“Natural” supplements are filled with dangerous junk

When Big Pharma develops a new prescription medication, the regulatory authorities, such as the US FDA, set regulatory guidelines for not only the claims made by the company but also for the manufacturing standards. Every ingredient used to manufacture a pill or injectable must be listed in the package insert and must be tested during the three or phases of clinical trials.

©Daily Mail UK, 2013
©Daily Mail UK, 2013

 

In general, if a pharmaceutical company makes any changes to the ingredients, even something as simple as a binder in the pill, it must re-file with the regulatory authorities for clearance to do so. Even if a manufacturer changes equipment or a process, without changing the the ingredients, it is required to file those changes with the FDA, and they may not proceed with the change. 

The same is not true of so called “natural health products.” In fact, according to a study published in BMC Medicinethe majority of herbal products on the market contain ingredients that are not listed on the product’s label. Furthermore, these companies (let’s call them Big Herbal) often substitute some of the ingredients with cheaper, untested alternatives and fillers. Continue reading ““Natural” supplements are filled with dangerous junk”

Herbal supplements–unproven, unregulated, unsafe

One of the more ironic memes on the internet is how pharmaceutical companies make so much money (and they do), with the false conclusion that somehow all that money means that they’re not really interested in providing drugs that are safe and efficacious. Then, those same memes will claim that “natural supplements” are healthier and better, while they ignore the profit motive of supplement pushers (henceforth called Big Herbal).

The National Center for Complementary and Alternative Medicine (NCCAM), an abomination that pushes fraudulent science, reported that in 2007, US adults spent $33.9 billion on visits to complementary and alternative medicine (CAM) providers and for purchases of CAM products, classes, and materials. About $14.8 billion of that spending was on non-vitamin, non-mineral, natural products, such as fish oil, glucosamine (no evidence of effectiveness), and Echinacea (no evidence of effectiveness). What is surprising is that this $14.8 billion is about ⅓ of what is spent on prescription drugs. Finally, about $4.4 billion was spent on herbal supplements, which are supplements that use botanical products based on some historical or current belief that the products have some ability to treat some disease or symptom. Of course, sometimes these beliefs are myths, or even errors, like when a Swiss CAM products company misunderstood someone and believed that Native Americans used Echninacea for treating colds. They didn’t. Continue reading “Herbal supplements–unproven, unregulated, unsafe”

Folic acid supplements and cancer–myth vs. science

supplement-burgerPotential causes for cancer are numerous. InfectionsRadon gasCigarette smokingSun exposure. Obesity. With over 200 types of cancer, each with a different pathophysiology, there may be an equal (and probably greater) number of causes. Although many causes can be easily eliminated, such as stopping smoking, testing your house for radon, getting an HPV vaccine to prevent human papillomavirus infections, and wearing sunblock to reduce the risk of melanomas, the sheer complexity and number of types of cancer means that there is probably not going to be any simple panacea to preventing (or even curing) cancer. In fact, some hereditary cancers, such as those individuals who carry genes that are implicated in breast and ovarian cancers, may not be preventable at all.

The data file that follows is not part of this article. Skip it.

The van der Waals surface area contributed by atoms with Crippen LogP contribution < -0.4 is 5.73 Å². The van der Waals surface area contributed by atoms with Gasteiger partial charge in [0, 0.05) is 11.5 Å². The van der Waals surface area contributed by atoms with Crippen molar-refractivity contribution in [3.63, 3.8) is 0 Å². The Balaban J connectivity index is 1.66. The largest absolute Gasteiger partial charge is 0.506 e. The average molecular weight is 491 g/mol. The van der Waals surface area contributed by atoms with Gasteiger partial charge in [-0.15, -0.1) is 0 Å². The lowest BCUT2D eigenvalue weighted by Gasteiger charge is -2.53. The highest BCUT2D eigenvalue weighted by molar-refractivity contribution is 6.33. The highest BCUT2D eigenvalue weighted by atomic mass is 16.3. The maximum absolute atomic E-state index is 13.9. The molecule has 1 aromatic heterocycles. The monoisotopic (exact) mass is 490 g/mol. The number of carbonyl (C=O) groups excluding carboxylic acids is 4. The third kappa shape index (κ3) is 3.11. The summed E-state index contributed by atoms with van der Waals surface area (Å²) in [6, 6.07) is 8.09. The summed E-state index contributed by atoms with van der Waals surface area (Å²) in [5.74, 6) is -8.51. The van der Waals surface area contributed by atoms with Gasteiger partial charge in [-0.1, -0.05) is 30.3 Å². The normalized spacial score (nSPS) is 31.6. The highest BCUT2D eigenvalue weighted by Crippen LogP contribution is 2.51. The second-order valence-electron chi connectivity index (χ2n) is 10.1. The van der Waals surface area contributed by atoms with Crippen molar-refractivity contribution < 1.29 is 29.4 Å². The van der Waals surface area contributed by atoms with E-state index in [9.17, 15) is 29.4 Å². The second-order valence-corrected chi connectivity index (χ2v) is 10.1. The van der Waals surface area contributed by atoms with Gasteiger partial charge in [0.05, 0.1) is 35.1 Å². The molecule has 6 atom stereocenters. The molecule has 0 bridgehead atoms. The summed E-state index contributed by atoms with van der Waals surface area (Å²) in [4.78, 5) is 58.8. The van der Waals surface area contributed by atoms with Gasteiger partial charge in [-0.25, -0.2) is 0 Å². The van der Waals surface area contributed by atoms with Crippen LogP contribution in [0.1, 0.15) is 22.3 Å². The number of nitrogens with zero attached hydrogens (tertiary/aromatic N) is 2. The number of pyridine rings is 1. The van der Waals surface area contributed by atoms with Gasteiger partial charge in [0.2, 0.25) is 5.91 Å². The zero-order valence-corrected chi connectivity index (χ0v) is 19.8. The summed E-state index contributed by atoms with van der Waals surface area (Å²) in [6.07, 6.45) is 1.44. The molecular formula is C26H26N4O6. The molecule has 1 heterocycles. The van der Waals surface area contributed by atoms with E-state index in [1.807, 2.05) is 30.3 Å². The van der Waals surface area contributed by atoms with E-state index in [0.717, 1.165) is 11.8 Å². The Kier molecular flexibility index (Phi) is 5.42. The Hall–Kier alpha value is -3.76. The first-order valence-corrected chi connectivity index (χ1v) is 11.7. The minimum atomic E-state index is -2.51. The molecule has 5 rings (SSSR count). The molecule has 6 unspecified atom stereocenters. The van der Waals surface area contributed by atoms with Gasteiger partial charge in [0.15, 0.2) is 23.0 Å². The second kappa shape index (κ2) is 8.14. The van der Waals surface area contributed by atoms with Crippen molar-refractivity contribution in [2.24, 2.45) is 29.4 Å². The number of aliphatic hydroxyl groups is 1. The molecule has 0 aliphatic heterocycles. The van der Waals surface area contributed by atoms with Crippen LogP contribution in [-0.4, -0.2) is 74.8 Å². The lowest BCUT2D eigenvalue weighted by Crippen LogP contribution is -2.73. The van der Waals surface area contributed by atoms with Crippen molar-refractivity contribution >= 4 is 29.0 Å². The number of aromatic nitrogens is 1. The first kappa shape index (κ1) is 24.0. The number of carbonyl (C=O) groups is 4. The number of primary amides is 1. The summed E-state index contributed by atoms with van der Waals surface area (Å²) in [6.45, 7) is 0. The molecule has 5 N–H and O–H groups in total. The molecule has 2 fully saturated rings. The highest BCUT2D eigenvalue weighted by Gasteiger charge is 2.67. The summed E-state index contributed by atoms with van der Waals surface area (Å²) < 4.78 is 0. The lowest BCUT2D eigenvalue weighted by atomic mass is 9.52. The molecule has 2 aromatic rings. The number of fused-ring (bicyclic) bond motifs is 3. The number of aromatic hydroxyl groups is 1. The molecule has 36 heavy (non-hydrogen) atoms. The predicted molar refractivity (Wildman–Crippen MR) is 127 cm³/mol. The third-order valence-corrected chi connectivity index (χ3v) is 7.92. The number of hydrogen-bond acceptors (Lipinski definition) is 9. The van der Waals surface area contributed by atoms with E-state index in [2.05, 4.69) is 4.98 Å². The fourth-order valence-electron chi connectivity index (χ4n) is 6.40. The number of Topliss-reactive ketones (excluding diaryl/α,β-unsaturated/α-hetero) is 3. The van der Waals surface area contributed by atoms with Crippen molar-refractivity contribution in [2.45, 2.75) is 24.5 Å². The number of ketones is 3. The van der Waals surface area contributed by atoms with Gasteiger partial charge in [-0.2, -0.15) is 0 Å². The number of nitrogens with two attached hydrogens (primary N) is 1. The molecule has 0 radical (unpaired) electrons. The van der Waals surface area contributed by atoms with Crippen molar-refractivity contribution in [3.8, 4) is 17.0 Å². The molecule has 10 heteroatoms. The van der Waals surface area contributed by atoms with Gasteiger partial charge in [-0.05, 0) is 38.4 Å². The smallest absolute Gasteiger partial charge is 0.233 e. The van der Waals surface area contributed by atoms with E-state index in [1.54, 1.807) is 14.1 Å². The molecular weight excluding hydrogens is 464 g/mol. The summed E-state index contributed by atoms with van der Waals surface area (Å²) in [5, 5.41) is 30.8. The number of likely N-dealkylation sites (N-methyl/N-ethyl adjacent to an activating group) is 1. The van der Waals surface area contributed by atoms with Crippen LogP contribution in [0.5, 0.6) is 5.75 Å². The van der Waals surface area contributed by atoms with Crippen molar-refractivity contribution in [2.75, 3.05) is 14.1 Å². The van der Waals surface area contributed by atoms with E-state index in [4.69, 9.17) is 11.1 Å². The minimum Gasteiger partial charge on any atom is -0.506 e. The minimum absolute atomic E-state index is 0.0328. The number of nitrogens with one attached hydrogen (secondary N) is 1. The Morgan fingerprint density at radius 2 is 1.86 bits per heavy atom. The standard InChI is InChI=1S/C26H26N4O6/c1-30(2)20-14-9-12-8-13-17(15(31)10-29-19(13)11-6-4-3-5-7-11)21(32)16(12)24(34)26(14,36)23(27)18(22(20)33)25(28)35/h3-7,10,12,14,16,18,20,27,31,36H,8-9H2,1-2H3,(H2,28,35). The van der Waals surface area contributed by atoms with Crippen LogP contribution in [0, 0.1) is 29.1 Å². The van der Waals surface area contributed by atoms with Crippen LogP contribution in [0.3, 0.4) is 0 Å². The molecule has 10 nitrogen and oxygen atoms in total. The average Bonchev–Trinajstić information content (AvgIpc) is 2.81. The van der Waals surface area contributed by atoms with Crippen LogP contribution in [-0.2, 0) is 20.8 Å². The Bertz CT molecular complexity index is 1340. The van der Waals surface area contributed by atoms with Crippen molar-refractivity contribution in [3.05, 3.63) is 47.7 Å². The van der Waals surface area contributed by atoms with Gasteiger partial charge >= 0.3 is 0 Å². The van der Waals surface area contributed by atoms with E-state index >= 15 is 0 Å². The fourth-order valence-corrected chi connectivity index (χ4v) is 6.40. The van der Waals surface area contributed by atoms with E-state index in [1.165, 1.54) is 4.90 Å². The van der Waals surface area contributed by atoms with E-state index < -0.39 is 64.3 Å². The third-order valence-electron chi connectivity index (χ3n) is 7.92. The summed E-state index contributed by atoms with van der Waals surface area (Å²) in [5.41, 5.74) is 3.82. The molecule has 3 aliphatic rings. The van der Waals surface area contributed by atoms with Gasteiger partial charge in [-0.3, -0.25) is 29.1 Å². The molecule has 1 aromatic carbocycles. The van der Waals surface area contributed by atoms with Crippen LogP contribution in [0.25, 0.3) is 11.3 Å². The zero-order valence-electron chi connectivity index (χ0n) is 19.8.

Other than eliminating direct risks, are there things that can be done to actually prevent “cancer”? Once again, with over 200 types of cancer, this may be an impossibility, but the two most popular cancer prevention ideas are supplements and nutrition. Vitamins and other supplements are a $61 billion industry in the US. They generate these sales with minimal regulation, minimal quality control over the quality and dosage, and no requirement to actually provide evidence that the supplements do what is claimed by the supplement industry, aka Big Herbal. The FDA only gets involved with the industry if there’s some dangerous side effect, or when the claims of the industry are so outrageous that the FDA has no choice but to get involved. Continue reading “Folic acid supplements and cancer–myth vs. science”

Cancer prevention–supplements

Potential causes for cancer are numerous. Infections. Radon gas. Cigarette smoking. Sun exposure. Obesity. With over 200 types of cancer, each with a different pathophysiology, there may be an equal (and probably greater) number of causes. Although many causes can be easily eliminated, such as stopping smoking, testing your house for radon, getting an HPV vaccine to prevent human papillomavirus infections, and wearing sunblock to reduce the risk of melanomas, the sheer complexity and number of types of cancer means that there is probably not going to be any simple panacea to preventing (or even curing) cancer. In fact, some hereditary cancers, such as those individuals who carry genes that are implicated in breast and ovarian cancers, may not be preventable at all. Continue reading “Cancer prevention–supplements”